Review: ‘Guards! Guards!’ by Terry Pratchett

Here there be dragons . . . and the denizens of Ankh-Morpork wish one huge firebreather would return from whence it came. Long believed extinct, a superb specimen of draco nobilis (“noble dragon” for those who don’t understand italics) has appeared in Discworld’s greatest city. Not only does this unwelcome visitor have a nasty habit of charbroiling everything in its path, in rather short order it is crowned King (it is a noble dragon, after all . . .).

Meanwhile, back at Unseen University, an ancient and long-forgotten volume–The Summoning of Dragons–is missing from the Library’s shelves. To the rescue come Captain Vimes, Constable Carrot, and the rest of the Night Watch who, along with other brave citizens, risk everything, including a good roasting, to dethrone the flying monarch and restore order to Ankh-Morpork (before it’s burned to a crisp). A rare tale, well done as only Terry Pratchett can.

(From Goodreads)

Rating: 5/5

The first time I read Guards! Guards! was three years ago. Really liked it even then, and rereading it only fuels my obsession with Sir Terry Pratchett’s Discworld series.

Guards! Guards! is the eighth Discworld novel, and the first in the Ankh-Morpork City Watch arc. When I last read the Discworld series, I made my way by arc: I wiped out Witches and Tiffany Aching, proceeded to devour Rincewind and Unseen University, ploughed through the delightful Death-centred arc, and finally came to the City Watch books. Left the City Watch books for last, because … well, I didn’t think they were gonna be all that interesting.

Major regrets. Because holy crap, the City Watch characters are too damn fantastic (Pratchett creates amazing characters across the entire series, of course – Monstrous Regiment!!!). Coming back to Guards! Guards! as a reread, I could take my time and truly appreciate the humourous writing, the clever plot and the compelling characters.


The thing about Pratchett’s novels is that at the first glance, the plot is all over the place. You are thrown violently into the story, and once you get the hang of the ride with one character, you are introduced to another, which you can’t help but like too.

Guards! Guards! takes place very much along those lines. There is a dragon, a species that should be extinct, loose in Ankh-Morpork, and the Night Watch runs pell-mell around the besieged city, guided by Captain Sam Vimes’ unerring copper’s nose.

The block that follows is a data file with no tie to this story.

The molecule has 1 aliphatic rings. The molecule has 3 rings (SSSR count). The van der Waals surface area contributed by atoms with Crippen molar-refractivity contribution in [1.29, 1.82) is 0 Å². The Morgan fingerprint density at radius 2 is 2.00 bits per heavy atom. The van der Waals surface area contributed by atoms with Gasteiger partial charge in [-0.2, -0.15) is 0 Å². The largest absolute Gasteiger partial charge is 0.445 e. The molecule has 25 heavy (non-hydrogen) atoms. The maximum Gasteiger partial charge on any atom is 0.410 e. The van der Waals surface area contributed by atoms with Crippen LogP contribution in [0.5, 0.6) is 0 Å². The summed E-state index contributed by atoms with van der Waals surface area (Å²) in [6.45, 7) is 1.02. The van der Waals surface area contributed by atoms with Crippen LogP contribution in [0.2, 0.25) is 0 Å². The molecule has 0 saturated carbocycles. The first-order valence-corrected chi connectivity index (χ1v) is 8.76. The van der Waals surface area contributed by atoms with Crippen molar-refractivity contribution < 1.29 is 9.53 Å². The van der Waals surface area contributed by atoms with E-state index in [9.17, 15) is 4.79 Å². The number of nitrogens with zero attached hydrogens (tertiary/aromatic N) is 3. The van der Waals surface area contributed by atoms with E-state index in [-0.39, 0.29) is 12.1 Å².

As the reader, you run pell-mell along with Vimes, Carrot, Colon, Nobbs and Lady Ramkin – and you are excited to be on this crazy ride. That’s the beauty of Pratchett’s pacing – you are lost and confused, but so are the characters, and when the resolution comes, it is so worth it. Trust me – you would want to find out how they got rid of the dragon in the end.


Witticism is hard. Especially when it is hard truth delivered in the shiny package of humour. Guards! Guards! is funny – there’s no doubt about it – because there are occasions in life where if you don’t laugh, you would only break down in tears.

For example, Ankh-Morpork’s dictator, Vetinari. He’s the representation of the all-powerful state masquerading as a benevolent ruler – you know, the state that rolls out limiting bills and statutes with an earnest this is for your own good. And you give in, because life seems to improve – you’re richer, and there’s less death and chaos, and hey, at least your ruler isn’t a mad one, right? While this happens, the hapless citizens of Ankh-Morpork don’t see how Vetinari is wrapping them up tight in his chosen boxes. As in Ankh-Morpork, as in real life. These reflections are made all the more stark by the humour – you laugh, but the discomfort lingers. That’s the harsh reality for you.

In the first book, Vimes and Carrot are still pretty vague sketches. Because I’ve already read the other books and I know how they will grow, it is interesting to read them in their rough beginnings. I only love them even more.

Can’t wait to dive into the rest of the books! Like the first time round, I will be rereading by arc. I’m way too excited to re-explore the manic, scintillating Discworld.

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